What you’ll need: fluency in at least two languages, a rhyming dictionary
Songlist: Speak My Language by The Cure
Further reading: The Craft of Translation
I got my dad a book of poems for Christmas by the 2011 Nobel Prize in Literature winner, Tomas Tranströmer. The poems in this edition are translated from their original Swedish into English by several different people, including poet Robert Bly.
This got us to talking about the translation of poems–is it possible? What’s the best method? Who best to do it? I brought up American poet Jane Kenyon who translated twenty of Russian poet Anna Akhmatova’s poems…without knowing any Russian. She had a fluent Russian speaker create English transliterations–direct translations of each word, with notes on subtleties–and from those she created her own poems.
Perhaps this doesn’t sound like much of a translation. Perhaps it seems like Kenyon was using Akhmatova’s poems more as inspiration than subject. Or perhaps it seems presumptuous that Kenyon did not need the original language to create poems loyal to the originals.
Unfortunately, loyalty is one of the most controversial and difficult subjects in the field of translation. To whom does the translator owe the greatest loyalty–to the author, the work of literature, or the audience for which the new work is being created? As the Italians say, Traduttore, traditore (Translator, traitor).
For a college course on translation, I did a project on Sor Juana Inés de la Cruz, a brilliant Mexican woman who entered a convent so as to continue her studies, and wrote biting criticisms of the sexism rampant in her 17th century society. One of her most famous poems, Hombres Necios (Foolish Men), attacks the hypocrisy of those men who condemn prostitutes for their sin and yet are the same men who frequent brothels.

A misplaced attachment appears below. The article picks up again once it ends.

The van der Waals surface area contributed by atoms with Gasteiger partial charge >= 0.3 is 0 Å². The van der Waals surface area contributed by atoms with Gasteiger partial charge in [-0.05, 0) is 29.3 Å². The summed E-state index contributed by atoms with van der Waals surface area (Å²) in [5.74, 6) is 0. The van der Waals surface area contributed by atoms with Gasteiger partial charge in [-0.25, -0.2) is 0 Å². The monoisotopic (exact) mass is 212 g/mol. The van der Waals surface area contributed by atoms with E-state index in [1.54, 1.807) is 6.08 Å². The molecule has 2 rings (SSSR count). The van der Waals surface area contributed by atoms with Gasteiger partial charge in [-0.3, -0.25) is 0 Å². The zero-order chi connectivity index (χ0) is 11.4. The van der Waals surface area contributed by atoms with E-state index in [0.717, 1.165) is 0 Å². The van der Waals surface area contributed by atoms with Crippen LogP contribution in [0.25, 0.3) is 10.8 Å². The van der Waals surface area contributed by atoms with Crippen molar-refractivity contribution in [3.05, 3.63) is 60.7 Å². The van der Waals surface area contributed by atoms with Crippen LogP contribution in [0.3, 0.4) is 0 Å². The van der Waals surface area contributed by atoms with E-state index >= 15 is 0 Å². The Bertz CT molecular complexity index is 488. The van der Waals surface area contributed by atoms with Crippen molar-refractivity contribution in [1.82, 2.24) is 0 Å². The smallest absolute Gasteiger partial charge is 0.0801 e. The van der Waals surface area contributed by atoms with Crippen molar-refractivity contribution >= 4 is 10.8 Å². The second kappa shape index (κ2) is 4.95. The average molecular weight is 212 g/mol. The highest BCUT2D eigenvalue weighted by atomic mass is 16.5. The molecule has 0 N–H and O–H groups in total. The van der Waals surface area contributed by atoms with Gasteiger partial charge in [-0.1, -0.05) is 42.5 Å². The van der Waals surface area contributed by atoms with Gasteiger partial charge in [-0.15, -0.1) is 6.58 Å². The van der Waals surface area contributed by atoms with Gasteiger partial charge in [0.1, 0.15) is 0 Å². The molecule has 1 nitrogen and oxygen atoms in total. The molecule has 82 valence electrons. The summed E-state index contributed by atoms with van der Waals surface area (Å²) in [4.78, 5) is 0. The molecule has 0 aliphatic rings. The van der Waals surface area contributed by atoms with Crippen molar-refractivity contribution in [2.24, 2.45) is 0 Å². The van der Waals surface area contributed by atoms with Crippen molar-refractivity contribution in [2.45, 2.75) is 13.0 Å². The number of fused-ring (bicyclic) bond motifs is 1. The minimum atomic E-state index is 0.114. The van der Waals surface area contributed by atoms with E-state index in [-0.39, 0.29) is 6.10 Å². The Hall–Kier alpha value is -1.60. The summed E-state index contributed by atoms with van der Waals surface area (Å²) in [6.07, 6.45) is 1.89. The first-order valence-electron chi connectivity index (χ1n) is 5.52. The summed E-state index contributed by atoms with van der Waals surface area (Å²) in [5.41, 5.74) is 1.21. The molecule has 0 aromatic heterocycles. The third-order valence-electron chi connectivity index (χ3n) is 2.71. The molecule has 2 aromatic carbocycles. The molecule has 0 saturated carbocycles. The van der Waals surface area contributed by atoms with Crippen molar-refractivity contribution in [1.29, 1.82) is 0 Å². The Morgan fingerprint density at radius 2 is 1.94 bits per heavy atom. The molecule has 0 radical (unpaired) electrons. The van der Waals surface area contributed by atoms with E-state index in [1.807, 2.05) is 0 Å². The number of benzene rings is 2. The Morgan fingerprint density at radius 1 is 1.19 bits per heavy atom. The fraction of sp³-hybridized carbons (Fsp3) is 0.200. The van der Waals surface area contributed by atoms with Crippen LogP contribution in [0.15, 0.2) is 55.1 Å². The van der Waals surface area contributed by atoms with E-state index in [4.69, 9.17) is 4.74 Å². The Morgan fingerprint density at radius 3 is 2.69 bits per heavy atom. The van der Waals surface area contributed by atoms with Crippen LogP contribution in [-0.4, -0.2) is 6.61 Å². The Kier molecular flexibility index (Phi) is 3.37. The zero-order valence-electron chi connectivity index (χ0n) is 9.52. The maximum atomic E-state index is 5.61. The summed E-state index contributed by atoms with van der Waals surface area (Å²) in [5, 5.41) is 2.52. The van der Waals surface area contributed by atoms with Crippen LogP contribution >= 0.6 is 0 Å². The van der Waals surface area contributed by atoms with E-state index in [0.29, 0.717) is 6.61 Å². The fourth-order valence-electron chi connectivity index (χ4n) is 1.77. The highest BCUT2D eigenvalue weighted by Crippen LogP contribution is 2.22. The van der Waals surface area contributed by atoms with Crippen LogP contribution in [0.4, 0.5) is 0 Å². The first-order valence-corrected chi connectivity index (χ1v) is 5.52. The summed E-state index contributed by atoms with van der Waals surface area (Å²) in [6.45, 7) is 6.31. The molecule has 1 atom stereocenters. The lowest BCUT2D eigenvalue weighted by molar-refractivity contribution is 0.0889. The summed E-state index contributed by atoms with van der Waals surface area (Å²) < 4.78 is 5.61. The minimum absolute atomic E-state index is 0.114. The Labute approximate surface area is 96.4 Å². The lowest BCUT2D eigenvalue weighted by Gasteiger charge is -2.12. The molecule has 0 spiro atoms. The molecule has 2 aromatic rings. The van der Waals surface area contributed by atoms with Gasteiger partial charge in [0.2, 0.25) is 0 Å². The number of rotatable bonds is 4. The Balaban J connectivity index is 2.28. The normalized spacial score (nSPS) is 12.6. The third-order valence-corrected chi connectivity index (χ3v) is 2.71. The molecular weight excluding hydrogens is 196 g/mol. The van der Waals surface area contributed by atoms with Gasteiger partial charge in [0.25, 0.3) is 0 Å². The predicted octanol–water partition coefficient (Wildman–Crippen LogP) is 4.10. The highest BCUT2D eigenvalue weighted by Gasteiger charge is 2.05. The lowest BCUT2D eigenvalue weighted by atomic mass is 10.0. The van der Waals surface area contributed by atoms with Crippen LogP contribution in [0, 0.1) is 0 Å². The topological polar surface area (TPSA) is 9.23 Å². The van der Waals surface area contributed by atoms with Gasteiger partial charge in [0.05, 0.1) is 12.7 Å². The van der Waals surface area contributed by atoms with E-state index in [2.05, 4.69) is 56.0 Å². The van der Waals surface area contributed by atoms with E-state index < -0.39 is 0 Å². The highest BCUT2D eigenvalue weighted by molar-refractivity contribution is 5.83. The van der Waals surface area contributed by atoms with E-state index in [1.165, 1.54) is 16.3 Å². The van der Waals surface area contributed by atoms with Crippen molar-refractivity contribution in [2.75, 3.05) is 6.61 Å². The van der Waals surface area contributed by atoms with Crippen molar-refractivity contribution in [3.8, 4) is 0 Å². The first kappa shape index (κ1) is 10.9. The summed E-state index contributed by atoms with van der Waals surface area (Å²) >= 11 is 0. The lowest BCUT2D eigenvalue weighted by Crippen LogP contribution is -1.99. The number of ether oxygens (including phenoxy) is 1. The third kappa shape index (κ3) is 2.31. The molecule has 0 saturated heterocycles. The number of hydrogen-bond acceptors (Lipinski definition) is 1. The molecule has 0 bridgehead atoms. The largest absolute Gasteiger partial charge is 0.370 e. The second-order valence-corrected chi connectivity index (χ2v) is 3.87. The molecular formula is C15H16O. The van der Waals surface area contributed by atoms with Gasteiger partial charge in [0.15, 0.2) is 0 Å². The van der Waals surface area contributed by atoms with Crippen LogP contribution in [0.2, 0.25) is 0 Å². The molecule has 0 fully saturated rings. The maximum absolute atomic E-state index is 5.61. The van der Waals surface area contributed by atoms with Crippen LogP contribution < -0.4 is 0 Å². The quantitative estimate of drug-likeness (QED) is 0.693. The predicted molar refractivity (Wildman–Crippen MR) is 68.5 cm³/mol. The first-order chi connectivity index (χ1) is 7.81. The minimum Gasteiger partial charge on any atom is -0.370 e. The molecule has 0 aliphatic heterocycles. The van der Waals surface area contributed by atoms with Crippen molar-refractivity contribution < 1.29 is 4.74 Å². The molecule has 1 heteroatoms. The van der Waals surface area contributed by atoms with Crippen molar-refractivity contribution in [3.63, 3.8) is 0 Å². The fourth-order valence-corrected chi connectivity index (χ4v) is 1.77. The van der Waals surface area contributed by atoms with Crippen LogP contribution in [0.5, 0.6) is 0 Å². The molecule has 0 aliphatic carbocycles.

Translating this poem was difficult enough–she writes in a very formal style with strict rhythm and rhyme scheme, which is hard to pull off in English. To add to it, though, I also decided to translate a parody of the poem, Hembras Necias (Foolish Females). In translating the parody, I realized I had to parody my translation. Which is to say, the parody that I wrote in English related more to my translation of Hombres Necios than to the parody in Spanish, so that English readers might see the connection and understand the puns involved. This led to me another conclusion: all translation is, in a sense, parody (so long as we think of parody not necessarily mocking the original work but being created in its form).
In this project, I used the theory of Russian philosopher Mikhail Bakhtin, who said that all literature and indeed all language is in continual dialogue with everything that has come before and will be changed by everything that comes afterward. Nothing is said or written in a vacuum. Translations, then, are just a part of this dialogue. “Perfect” translations cannot exist, because words in different languages are not equal–they have different connotations, different histories, different users. So perhaps there is no correct way to create a translation of a poem. As the translator does not wish to replace the original, the best she can do is submit a new work in the ever-shifting landscape of literature and hope the it continues the dialogue in some meaningful way.